Body Fat and Oral Health — A Key Connection

By April 30, 2015 November 5th, 2019 Lifestyle, Lifestyle & Stress
Healthy Mouth

The Importance of pH and diet.

As ones body fat content increases, so does the incidence of problems in teeth and gums. It’s commonly seen in children, where rising body fat parallels the incidence of cavities, but adults are not immune. One obvious cause is the consumption of sugar and other refined carbohydrates in both liquids and other foods, which poses two problems: First, almost half of these foods are converted to body fat and stored, even foods that are fat-free. Increased body fat is associated with chronic inflammation, a body-wide condition also linked to gingivitis and other pathological changes in the mouth. Second, higher intakes of refined carbohydrates lower the body’s overall pH—the measure of acid-alkaline balance important for overall health—to unhealthy levels. In particular, the pH of the saliva is reduced. Low oral pH is a primary factor in cavity production at all ages—those whose oral pH is normal have significantly less tooth decay.

Despite our understanding of these problems and their causes, most healthcare practitioners, including dentists, don’t usually direct their efforts to prevent these conditions but instead treat the end-result signs and symptoms. Before discussing specific dental issues, let’s look at one of the most important primary factors you can address.

Oral pH

The environment of the mouth is a critical part of its overall health, especially the pH of the saliva. And it can influence the rest of the gut, and virtually the whole body. In addition, the pH in the mouth may reflect the body’s overall fat-burning ability—those with lower pH levels typically have reduced fat burning frequently associated with signs and symptoms such as increased body fat and low energy. By improving the diet, building your aerobic system, and increasing fat burning, your oral pH, among other things, should improve.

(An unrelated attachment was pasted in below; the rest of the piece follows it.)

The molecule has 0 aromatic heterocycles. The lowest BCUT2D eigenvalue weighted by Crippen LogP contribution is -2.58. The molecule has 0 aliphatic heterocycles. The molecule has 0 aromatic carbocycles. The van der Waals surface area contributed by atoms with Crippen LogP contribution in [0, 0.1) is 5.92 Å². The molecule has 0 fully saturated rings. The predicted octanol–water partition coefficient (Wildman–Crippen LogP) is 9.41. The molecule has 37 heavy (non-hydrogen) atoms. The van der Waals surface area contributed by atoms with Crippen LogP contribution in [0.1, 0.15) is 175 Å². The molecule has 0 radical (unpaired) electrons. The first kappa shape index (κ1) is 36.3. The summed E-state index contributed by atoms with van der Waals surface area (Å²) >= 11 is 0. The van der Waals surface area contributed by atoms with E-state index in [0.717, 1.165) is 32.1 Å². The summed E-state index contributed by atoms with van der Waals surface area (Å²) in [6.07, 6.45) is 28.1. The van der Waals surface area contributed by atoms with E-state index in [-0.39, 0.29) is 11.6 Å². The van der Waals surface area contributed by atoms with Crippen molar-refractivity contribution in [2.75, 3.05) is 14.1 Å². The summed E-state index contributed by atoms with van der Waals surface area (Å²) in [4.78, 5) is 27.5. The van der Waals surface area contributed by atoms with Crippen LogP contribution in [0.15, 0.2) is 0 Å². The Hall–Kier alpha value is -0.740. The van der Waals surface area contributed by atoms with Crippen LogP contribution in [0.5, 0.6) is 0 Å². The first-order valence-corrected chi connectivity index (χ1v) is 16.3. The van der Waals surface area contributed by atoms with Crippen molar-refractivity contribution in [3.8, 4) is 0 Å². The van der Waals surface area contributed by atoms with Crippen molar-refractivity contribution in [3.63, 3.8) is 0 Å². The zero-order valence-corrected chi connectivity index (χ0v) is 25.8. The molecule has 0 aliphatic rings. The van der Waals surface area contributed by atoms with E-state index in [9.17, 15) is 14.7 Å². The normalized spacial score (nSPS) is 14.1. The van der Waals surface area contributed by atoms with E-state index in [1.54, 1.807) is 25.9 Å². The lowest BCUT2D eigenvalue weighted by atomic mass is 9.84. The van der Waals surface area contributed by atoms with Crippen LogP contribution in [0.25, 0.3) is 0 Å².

The acid-alkaline balance in saliva can be measured with pH paper, available at a pharmacy, health store, or online. The pH of the mouth should be slightly alkaline, in the range of about 7.4 to 7.6 (slightly higher in children). You may hear or read that the mouth should be an acid pH, but this is confused with the fact that many people have a mouth with a pH in the acid range—6.0, 6.5, 6.8, and so forth. (A pH of 7.0 is neutral; above is alkaline and below is acid.)

Here’s the procedure to test your pH:

  • Wait about fifteen minutes after eating or drinking, or completely rinse your mouth with water and wait about five minutes.
  • Use a small strip of pH paper and thoroughly moisten it in your mouth for about five seconds.
  • Immediately compare the color on your test strip with the color on the pH paper container to determine the approximate pH.